Sleep Testing During the COVID-19 Pandemic

Sleep is an essential part of our lives that we often take for granted. While most of the population can have regular, restful nights of sleep, an estimated 29 million American adults struggle with Obstructive Sleep Apnea (OSA). 

Sleep Apnea is when your breathing is regularly interrupted during sleep, which can happen up to hundreds of times every night! As you can imagine, lack of restful sleep is immensely harmful to our mental and physical health. 

The most common way to diagnose Sleep Apnea is by using a series of “sleep studies” and other tools primarily conducted through a Home Sleep Apnea Test (HSAT) rather than in person. The at-home option is preferable because the patient is more relaxed at home in their own home and sleeps as they usually do every night. 

Despite the at-home test not being the best option for everyone, the HSAT has significantly increased popularity due to COVID-19. This increased need has pushed the system to establish new practices to make the HSAT readily accessible to all patients. 

Some impacts that COVID-19 has had on Sleep Apnea testing:

Impact #1. Adoption of Fully Disposable Testing 

Testing has become more expensive, and the new adoption of disposable parts has become a serious concern due to the plastic involved.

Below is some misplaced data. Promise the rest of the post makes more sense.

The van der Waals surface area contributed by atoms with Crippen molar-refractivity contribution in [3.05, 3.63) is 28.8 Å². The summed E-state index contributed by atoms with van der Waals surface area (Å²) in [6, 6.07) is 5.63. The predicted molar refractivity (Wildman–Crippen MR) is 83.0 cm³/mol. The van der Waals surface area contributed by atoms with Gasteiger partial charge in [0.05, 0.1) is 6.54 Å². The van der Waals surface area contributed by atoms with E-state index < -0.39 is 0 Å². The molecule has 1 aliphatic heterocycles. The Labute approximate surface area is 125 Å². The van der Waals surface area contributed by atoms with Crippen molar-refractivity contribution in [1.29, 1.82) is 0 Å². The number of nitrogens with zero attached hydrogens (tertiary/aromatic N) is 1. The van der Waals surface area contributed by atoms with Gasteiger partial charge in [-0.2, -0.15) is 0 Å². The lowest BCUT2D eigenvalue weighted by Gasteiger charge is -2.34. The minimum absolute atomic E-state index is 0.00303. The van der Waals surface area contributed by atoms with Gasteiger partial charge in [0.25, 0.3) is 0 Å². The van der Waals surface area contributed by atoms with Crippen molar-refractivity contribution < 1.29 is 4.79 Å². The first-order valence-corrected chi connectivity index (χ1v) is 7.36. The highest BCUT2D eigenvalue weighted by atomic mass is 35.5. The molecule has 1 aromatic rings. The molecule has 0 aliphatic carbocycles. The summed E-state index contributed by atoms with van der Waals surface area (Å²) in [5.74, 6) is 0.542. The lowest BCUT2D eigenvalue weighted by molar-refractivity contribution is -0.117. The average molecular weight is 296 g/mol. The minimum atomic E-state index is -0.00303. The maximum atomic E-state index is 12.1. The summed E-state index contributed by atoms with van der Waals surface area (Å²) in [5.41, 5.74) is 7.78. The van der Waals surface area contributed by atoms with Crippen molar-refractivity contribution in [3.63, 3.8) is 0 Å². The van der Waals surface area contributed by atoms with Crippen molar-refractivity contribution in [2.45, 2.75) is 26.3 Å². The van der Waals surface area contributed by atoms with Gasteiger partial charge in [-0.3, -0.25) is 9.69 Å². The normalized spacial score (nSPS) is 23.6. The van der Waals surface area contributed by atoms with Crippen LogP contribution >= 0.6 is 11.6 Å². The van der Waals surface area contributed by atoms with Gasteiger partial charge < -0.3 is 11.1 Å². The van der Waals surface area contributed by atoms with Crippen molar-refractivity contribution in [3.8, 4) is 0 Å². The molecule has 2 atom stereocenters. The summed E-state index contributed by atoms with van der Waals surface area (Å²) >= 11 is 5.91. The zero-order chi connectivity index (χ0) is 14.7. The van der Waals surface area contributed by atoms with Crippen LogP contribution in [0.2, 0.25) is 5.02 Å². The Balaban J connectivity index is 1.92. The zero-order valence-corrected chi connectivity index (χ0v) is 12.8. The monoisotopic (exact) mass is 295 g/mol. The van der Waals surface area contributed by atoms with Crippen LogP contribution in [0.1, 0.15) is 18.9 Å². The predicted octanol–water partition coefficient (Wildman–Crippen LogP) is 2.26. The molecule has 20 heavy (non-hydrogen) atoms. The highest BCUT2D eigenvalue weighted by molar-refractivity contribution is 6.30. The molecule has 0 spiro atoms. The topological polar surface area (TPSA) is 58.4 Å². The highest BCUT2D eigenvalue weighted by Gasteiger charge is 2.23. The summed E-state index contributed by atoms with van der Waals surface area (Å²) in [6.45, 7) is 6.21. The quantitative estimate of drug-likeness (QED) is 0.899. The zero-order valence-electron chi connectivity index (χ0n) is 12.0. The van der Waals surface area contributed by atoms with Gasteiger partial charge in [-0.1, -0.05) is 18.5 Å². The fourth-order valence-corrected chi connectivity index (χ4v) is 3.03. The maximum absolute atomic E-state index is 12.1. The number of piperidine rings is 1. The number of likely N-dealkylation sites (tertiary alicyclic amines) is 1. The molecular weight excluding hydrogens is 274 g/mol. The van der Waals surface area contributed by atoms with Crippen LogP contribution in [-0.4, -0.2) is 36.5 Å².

Impact #2. The emergence of CV-19 A.K.A. “COVID-somnia” 

Doctors specializing in sleep disorders, such as Neurologists and Cardiologists, have discovered a new sleep disorder called CV-19, a form of insomnia caused by COVID-19. Due to health precautions, many in-lab testing centers have either wholly taken away or reduced the available nights for in-lab testing, thus increasing the demand for HSAT’s and taking away tests from OSA patients. 

Impact #3. Cancellation of Non-Essential Testing 

Due to COVID-19 health precautions, sleep centers have been shipping testing equipment rather than picking up the test locally. The no-contact delivery decreases exposure to COVID-19, but now they are dealing with delayed shipping times, leaving patients waiting longer than necessary. 

Impact #4. Issues With Testing Equipment 

Home sleep tests require a lot of equipment, and if a sensor comes loose during the night, it will not give enough data to complete the study accurately. A missing piece of equipment may require an entirely new test, increasing the cost, time it takes to send the kit to further patients, and diagnosis delay. 

With the continuation of COVID-19 into 2021, the demand for HSAT’s will only increase, meaning that sleep centers will have to innovate their testing services quickly. 

 

Sources: PriorityHealthEducation.com

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